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Father Requests Downward Modification of Child Support

A New York Family Lawyer said that, in an action for a divorce and ancillary relief, the defendant husband appeals, as limited by his brief, from stated portions of a judgment of the Supreme Court, Nassau County, entered March 17, 1993, which, after a nonjury trial, inter alia, (1) directed him to pay the plaintiff wife maintenance in the amount of $2,000 per month for a period of nine years, (2) directed him to pay child support in the amount of $3,097 per month, and (3) awarded the wife a money judgment of $69,043 insofar as it included an award for necessaries, and the plaintiff wife cross-appeals from so much of the same judgment as awarded her a money judgment in the amount of only $69,043.

A New York Custody Lawyer said that, in another child support proceeding pursuant to Family Court Act article 4, the father appeals from an order of the Family Court, Nassau County, dated August 10, 2009, which denied his objections to an order of the same court dated June 9, 2009, which, after a hearing, denied his petition for a downward modification of his child support obligation.

A Suffolk County Family Lawyer said the issues in this case are whether the court erred in decreeing the defendant husband to pay the plaintiff wife maintenance in the amount of $2,000 per month for a period of nine years; directed him to pay child support in the amount of $3,097 per month; and awarded the wife a money judgment of $69,043 insofar as it included an award for necessaries; and whether defendant husband is entitled to modification of his child support obligation.

A Suffolk County Custody Lawyer said the court in deciding the case said that, in calculating the amount of the child support award, pursuant to the provisions of the Child Support Standards Act (see, Family Ct Act § 413; Domestic Relations Law § 240), the Supreme Court, Nassau County, opted to apply the child support percentage (in this case 25%) to the combined parental income over $80,000. While the statute explicitly vests discretion in the court to apply the stated percentage to income over $80,000, rather than apply the factors set forth in Family Court Act § 413(1)(f), there must be some “record articulation of the reasons for the court’s choice to facilitate review”. Inasmuch as the record is bereft of the court’s reasons for its choice, the court finds it appropriate to remit the matter to the Supreme Court, Nassau County, to enable it to set forth the factors it considered and the reasons for its determination. No other issues are reached at this juncture.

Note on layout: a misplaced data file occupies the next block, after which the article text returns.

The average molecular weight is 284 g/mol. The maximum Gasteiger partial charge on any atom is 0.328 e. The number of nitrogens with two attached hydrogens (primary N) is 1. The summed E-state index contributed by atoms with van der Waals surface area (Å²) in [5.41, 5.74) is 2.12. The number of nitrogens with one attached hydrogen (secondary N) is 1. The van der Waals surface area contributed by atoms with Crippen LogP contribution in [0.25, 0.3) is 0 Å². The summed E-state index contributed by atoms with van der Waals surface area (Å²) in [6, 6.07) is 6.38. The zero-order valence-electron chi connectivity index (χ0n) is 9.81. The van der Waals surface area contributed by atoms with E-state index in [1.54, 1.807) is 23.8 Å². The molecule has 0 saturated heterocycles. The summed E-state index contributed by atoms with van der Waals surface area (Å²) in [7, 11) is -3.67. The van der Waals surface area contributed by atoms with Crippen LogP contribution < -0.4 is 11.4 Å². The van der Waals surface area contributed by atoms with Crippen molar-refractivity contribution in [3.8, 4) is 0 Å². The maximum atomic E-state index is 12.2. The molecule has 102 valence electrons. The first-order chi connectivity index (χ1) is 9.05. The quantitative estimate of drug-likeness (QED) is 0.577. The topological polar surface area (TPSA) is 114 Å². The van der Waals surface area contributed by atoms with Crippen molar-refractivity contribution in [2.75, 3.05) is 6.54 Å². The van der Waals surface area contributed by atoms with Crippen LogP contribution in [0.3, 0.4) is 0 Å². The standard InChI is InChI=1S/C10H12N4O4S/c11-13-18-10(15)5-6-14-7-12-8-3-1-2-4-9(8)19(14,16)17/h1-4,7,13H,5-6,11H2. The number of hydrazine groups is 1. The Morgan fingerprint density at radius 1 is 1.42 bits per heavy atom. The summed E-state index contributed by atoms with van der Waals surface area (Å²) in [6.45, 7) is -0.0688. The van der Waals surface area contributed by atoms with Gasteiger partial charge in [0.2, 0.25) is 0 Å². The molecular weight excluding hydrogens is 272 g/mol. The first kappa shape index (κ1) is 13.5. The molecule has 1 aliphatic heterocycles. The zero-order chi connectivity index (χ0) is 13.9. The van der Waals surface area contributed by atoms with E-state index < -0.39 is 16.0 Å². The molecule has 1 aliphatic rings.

A court may modify the child support provisions of a separation agreement incorporated but not merged into a judgment of divorce when a party has alleged and proven an unanticipated change in circumstances since entry of the judgment. The Family Court erred in concluding that the father’s loss of income for reasons beyond his control, increased expenses due to an uninsured hospital stay, and the change in the custody arrangement from the mother having primary residential custody of the parties’ two children to split residential custody, was not an unanticipated change of circumstances creating the need for modification of his child support obligation. Accordingly, the matter must be remitted to the Family Court, Nassau County, for a new hearing to determine the father’s reduced child support obligation.

Accordingly, the court held that the matter is remitted to the Supreme Court, Nassau County, to set forth the factors considered and the reasons for its determination as to child support and the appeal is held in abeyance in the interim. The Supreme Court, Nassau County, is to file its report with all convenient speed. The court further ordered that the order dated August 10, 2009, is reversed, on the law, with costs, the objections are granted, the order dated June 9, 2009, is vacated, and the matter is remitted to the Family Court, Nassau County, for further proceedings consistent herewith.

The court may modify the child support provisions of a separation agreement incorporated but not merged into a judgment of divorce when a party has alleged and proven an unanticipated change in circumstances since entry of the judgment. If you wish to modify the amount of your obligated child support, seek the representation of a Nassau Child Support Attorney and Nassau Family Attorney at Stephen Bilkis and Associates. Call us.

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